Early YearsRobert Frost, circa 1910Robert Frost was born in San Francisco, California, to journalist William Prescott Frost, Jr., and Isabelle Moodie. His mother was of Scottish descent, and his father descended from Nicholas Frost of Tiverton, Devon, England, who had sailed to New Hampshire in 1634 on theWolfrana.Frosts father was a teacher and later an editor of the San Francisco Evening Bulletin (which later merged with the San Francisco Examiner), and an unsuccessful candidate for city tax collector. After his death on May 5, 1885, the family moved across the country to Lawrence, Massachusetts, under the patronage of (Roberts grandfather) William Frost, Sr., who was an overseer at a New England mill. Frost graduated from Lawrence High School in 1892. Frosts mother joined the Swedenborgian church and had him baptized in it, but he left it as an adult.Although known for his later association with rural life, Frost grew up in the city, and he published his first poem in his high schools magazine. He attended Dartmouth College for two months, long enough to be accepted into the Theta Delta Chi fraternity. Frost returned home to teach and to work at various jobs – including helping his mother teach her class of unruly boys, delivering newspapers, and working in a factory as an arclight carbon filament changer. He did not enjoy these jobs, feeling his true calling was poetry.
Adult YearsIn 1895, Frost married Elinor Miriam White, who became a major inspiration in his poetry until her death in 1938. The couple moved to England in 1912, after their New Hampshire farm failed, and it was abroad that Frost met and was influenced by such contemporary British poets as Edward Thomas, Rupert Brooke, and Robert Graves. While in England, Frost also established a friendship with the poet Ezra Pound, who helped to promote and publish his work.By the time Frost returned to the United States in 1915, he had published two full-length collections, A Boys Will and North of Boston, and his reputation was established. By the nineteen-twenties, he was the most celebrated poet in America, and with each new book—including New Hampshire (1923), A Further Range(1936), Steeple Bush (1947), and In the Clearing (1962)—his fame and honors (including four Pulitzer Prizes) increased.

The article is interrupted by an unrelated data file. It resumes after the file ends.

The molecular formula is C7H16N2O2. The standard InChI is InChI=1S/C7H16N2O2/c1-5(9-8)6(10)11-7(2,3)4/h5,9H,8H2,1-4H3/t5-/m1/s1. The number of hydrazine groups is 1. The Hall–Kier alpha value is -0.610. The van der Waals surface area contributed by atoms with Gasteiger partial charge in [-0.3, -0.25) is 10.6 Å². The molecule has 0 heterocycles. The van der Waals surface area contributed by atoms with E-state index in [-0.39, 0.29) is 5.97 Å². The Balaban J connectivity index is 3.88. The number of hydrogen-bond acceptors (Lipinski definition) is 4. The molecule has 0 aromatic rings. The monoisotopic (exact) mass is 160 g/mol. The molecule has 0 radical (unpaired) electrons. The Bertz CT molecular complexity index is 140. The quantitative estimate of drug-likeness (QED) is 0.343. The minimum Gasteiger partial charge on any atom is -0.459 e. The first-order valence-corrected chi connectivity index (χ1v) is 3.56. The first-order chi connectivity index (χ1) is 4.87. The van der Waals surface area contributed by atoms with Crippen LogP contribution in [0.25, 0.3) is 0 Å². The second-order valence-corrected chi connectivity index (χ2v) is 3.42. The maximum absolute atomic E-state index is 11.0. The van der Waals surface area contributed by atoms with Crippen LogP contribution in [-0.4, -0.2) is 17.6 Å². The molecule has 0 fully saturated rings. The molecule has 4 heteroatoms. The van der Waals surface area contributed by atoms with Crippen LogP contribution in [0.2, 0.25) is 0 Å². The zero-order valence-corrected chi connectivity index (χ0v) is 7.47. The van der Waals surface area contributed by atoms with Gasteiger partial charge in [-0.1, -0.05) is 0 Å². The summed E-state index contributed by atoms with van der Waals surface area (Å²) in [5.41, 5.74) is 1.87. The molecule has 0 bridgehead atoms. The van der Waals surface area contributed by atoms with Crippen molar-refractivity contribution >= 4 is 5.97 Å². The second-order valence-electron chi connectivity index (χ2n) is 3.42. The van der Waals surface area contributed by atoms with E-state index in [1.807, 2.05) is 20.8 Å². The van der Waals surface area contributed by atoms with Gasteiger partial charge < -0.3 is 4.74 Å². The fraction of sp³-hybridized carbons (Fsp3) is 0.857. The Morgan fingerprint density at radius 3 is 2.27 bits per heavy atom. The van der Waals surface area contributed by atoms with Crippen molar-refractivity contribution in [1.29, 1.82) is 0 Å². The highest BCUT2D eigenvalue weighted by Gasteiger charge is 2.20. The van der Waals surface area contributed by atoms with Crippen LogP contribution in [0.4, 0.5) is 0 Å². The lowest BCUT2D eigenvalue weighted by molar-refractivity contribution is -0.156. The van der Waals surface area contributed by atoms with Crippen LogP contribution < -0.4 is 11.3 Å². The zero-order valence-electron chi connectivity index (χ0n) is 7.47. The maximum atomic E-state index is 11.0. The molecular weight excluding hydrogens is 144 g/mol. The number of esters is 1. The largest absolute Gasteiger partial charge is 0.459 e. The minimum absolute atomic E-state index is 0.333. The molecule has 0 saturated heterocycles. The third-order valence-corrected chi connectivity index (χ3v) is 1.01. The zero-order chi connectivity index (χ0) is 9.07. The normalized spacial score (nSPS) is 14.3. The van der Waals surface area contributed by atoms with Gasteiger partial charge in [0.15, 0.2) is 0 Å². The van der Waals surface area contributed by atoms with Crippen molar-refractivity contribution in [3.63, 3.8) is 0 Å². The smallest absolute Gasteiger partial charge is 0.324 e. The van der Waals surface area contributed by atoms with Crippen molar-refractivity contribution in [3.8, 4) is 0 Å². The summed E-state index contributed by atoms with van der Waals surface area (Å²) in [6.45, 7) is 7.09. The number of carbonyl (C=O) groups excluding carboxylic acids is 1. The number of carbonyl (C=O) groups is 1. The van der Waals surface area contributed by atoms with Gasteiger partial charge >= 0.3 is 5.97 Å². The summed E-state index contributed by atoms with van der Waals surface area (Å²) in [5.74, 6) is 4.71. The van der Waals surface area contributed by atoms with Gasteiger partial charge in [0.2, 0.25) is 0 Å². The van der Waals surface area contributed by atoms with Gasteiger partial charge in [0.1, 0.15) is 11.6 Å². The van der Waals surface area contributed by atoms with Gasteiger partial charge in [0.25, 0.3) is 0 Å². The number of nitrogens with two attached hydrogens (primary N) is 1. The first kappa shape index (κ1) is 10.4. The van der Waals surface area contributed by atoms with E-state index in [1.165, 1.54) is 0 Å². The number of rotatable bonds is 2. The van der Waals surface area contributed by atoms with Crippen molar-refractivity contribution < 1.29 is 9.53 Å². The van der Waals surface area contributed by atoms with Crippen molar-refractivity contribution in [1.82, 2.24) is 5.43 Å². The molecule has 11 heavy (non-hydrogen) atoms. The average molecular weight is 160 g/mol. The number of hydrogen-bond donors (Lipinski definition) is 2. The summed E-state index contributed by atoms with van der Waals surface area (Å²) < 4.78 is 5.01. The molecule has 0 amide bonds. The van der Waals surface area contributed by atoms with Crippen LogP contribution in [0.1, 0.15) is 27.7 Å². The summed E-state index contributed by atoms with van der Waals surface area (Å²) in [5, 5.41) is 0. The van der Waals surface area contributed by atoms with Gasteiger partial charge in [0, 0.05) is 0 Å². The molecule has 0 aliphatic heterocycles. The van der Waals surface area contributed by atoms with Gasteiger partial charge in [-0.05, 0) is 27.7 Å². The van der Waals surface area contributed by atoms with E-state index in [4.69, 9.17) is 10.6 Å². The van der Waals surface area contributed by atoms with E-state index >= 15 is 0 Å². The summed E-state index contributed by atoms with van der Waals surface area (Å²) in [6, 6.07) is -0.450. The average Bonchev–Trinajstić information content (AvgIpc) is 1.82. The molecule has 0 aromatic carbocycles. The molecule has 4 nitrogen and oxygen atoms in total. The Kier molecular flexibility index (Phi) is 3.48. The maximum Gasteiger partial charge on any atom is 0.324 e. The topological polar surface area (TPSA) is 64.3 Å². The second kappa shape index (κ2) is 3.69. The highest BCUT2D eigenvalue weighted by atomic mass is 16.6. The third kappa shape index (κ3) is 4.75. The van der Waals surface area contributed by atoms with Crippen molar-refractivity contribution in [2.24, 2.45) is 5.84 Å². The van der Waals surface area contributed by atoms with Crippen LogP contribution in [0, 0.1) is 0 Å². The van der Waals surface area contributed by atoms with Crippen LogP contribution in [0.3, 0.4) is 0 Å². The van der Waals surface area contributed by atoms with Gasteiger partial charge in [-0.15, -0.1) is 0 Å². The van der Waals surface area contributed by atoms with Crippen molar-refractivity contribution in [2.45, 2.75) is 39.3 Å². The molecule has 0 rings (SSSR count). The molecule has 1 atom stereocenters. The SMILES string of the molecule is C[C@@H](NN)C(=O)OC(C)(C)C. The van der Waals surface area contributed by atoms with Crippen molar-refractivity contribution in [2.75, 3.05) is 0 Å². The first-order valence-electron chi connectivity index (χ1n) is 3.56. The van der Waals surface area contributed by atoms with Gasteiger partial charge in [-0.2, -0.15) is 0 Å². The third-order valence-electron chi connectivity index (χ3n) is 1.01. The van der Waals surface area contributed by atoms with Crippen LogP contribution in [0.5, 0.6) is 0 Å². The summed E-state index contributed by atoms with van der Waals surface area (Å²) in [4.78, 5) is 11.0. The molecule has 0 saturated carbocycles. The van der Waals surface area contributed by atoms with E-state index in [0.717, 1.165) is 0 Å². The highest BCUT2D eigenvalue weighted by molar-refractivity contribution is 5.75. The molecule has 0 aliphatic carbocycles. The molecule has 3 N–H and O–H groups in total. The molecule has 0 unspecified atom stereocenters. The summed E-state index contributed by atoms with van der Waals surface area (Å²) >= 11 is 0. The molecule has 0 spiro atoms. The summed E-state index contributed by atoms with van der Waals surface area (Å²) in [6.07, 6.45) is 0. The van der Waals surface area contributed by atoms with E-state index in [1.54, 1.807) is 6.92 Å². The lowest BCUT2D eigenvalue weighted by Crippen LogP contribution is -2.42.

Adult YearsThough his work is principally associated with the life and landscape of New England, and though he was a poet of traditional verse forms and metrics who remained steadfastly aloof from the poetic movements and fashions of his time, Frost is anything but a merely regional or minor poet. The author of searching and often dark meditations on universal themes, he is a quintessentially modern poet in his adherence to language as it is actually spoken, in the psychological complexity of his portraits, and in the degree to which his work is infused with layers of ambiguity and irony.In a 1970 review of The Poetry of Robert Frost, the poet Daniel Hoffman describes Frosts early work as "the Puritan ethic turned astonishingly lyrical and enabled to say out loud the sources of its own delight in the world," and comments on Frosts career as The American Bard: "He became a national celebrity, our nearly official Poet Laureate, and a great performer in the tradition of that earlier master of the literary vernacular, Mark Twain."
Adult YearsAbout Frost, President John F. Kennedy said, "He has bequeathed his nation a body of imperishable verse from which Americans will forever gain joy and understanding."Robert Frost lived and taught for many years in Massachusetts and Vermont, and died in Boston on January 29, 1963.
The following phrase is from his poem ‗‘The road not taken ‗‘…‗Two roads diverged in a wood, and I, I took the one less traveled by, And that has made all the difference‘